Aimee McIntosh is a sensei with the Sooke Martial Arts Association. (Kevin Laird/Sooke News Mirror)

Sooke club gets kicks out of karate

Sooke Martial Arts Association provides unique sports outlet

Aimee McIntosh, an instructor for the Sooke Martial Arts Association, developed a love for karate nearly three decades ago.

Since then, the 32-year-old Sooke resident has earned a first-degree black belt and is one of six sensei in the club.

Karate, she says, taught her the value of respect.

“It’s shown me if you want something, you have to work at it,” says McIntosh, who began training with the Sooke Martial Arts Association when she was five.

“I learned the value of respect. I learned how to teach. I learned how to speak and be spoken to. I have a greater sense of self-confidence that really hasn’t wavered even through even my teenage years.”

Founded in 1982 by Ian Milne as Sooke Martial Arts, the group manifested into the Sooke Martial Arts Association in 2010, and is now a non-profit run by volunteers.

From beginners to individuals with experience in other styles, the club welcomes members from all corners of the Sooke Region.

The association practices Shotokan considered a traditional and influential form of karate.’

ALSO READ: B.C. team dominates Karate Canada national championship

Between September and June, about 50 members of the club are drilled and taught by six sensei.

There are two classes a week – junior for those under 13 and senior for those over 13 – and several competitive tournaments a year.

The most important link that brings the club together: family.

“We’re very family friendly. Many people that start with us involve their kids. It actually becomes a family activity for them,” says McIntosh, whose father is also a member and lead sensei of the association.

“The parents have to be a part of it as well. It’s a family requirement to be involved.”

Of the six sensei, three have been with the club since its inception: Don McIntosh, Nicky Logins and Trina Lacroix. The other sensei include Reese Anderson, Aimee McIntosh, and Levi Niblack.

Student belts run from white to black, but there is only one promotion a year.

Not all students get promoted. There are criteria they need to meet, which includes attendance, knowledge, and expectations set out by the sensei.

McIntosh says it can take anywhere from seven to 13 years to earn a black belt, depending on the age students start.

It took McIntosh 13 years to get her black belt, but her father, who started as an adult, earned one in seven years.

“It often comes down to maturity levels,” McIntosh says.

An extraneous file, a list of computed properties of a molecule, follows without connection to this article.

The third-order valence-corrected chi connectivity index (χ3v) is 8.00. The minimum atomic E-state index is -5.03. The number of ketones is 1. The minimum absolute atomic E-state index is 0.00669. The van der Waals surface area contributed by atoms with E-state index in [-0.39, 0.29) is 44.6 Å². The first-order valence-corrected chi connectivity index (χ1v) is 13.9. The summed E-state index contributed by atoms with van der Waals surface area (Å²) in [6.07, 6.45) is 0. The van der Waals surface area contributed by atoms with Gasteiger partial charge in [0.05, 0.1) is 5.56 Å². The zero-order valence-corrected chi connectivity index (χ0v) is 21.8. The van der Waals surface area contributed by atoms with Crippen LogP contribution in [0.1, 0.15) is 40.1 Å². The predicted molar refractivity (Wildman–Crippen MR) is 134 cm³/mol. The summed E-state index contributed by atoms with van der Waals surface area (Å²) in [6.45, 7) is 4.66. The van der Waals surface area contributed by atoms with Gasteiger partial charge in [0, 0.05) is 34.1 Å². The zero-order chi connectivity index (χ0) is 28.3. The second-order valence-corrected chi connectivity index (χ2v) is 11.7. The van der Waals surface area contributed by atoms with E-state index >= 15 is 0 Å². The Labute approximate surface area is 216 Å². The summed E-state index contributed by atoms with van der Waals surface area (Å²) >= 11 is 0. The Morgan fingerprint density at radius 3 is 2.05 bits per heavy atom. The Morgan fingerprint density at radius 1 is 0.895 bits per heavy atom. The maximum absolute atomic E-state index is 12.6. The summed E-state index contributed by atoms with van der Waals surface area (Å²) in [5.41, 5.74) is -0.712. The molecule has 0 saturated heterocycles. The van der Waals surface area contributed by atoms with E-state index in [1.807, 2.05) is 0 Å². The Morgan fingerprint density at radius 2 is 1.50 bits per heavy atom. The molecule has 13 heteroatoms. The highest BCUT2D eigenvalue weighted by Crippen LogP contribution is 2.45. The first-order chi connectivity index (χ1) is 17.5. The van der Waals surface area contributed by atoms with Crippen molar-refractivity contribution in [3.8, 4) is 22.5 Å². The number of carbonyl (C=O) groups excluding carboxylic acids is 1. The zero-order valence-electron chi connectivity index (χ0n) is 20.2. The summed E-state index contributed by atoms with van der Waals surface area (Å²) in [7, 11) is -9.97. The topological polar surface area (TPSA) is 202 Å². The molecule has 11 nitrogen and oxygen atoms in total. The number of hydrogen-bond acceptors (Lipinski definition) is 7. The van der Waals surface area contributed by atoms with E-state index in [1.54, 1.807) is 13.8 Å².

“We found ages 17 and above tend to be able to handle the responsibility of being a black belt or a sansei better.”

Recently, members of the association took part in two tournaments.

At the Victoria Cup in Saanichton May 4, two juniors and four seniors came home with medals. That competition was followed up with Hasting Martial Arts open tournament in Saanichton where four juniors earned medals, and the club’s brown belt student received five medals.

“We encourage students to go into tournaments to expose them to it. It gives them a healthy dose of competition,” McIntosh said.

For more information on the Sooke Martial Arts Association, check out its website at www.SookeMartialArtsAssociation.com or email sookemartialarts.smaa@gmail.com.



editor@sookenewsmirror.com

Like us on Facebook and follow us on Twitter

Just Posted

Witness the passion and fire of flamenco in Victoria this July

Seventh annual Victoria Flamenco Festival features free and ticketed performances downtown

West Shore resident, local officer encourages women to take control of their safety

Kris Greffard is posting short videos with safety tips for women using local trails and parks

Point Ellice House exhibit offers new lens into colonial history

The new ‘Politics of luxury’ display studies the wealthy O’Reilly family from several angles

Police and Indigenous communities pull together in 10-day canoe journey

Victoria Police Department, Ministry of Children and Family Development took part in Pulling Together Canoe Journey

Police incident closes Millstream northbound off-ramp

Traffic affected on Highway 1 was affected

Rich the Vegan scoots across Canada for the animals

Rich Adams is riding his push scooter across Canada to bring awareness to the dog meat trade in Asia

RCMP investigate two shootings in the Lower Mainland

Incidents happened in Surrey, with a victim being treated at Langley Memorial Hospital

CRA program to help poor file taxes yields noticeable bump in people helped

Extra money allows volunteer-driven clinics to operate year-round

Recall: Certain Pacific oysters may pose threat of paralytic shellfish poisoning

Consumers urged to either return affected packages or throw them out

How a Kamloops-born man helped put us on the moon

Jim Chamberlin did troubleshooting for the Apollo program, which led to its success

Sexual harassment complaints soaring amid ‘frat boy culture’ in Canada’s airline industry

‘It’s a #MeToo dumpster fire…and it’s exhausting for survivors’

How much do you know about the moon?

To mark the 50th anniversary of the first lunar landing, see how well you know space

POLL: Do you carry reusable shopping bags?

While a court ruling determined the City of Victoria’s plastic bag ban… Continue reading

Greater Victoria wanted list for the week of July 16

Greater Victoria Crime Stoppers is seeking the public’s help in locating the… Continue reading

Most Read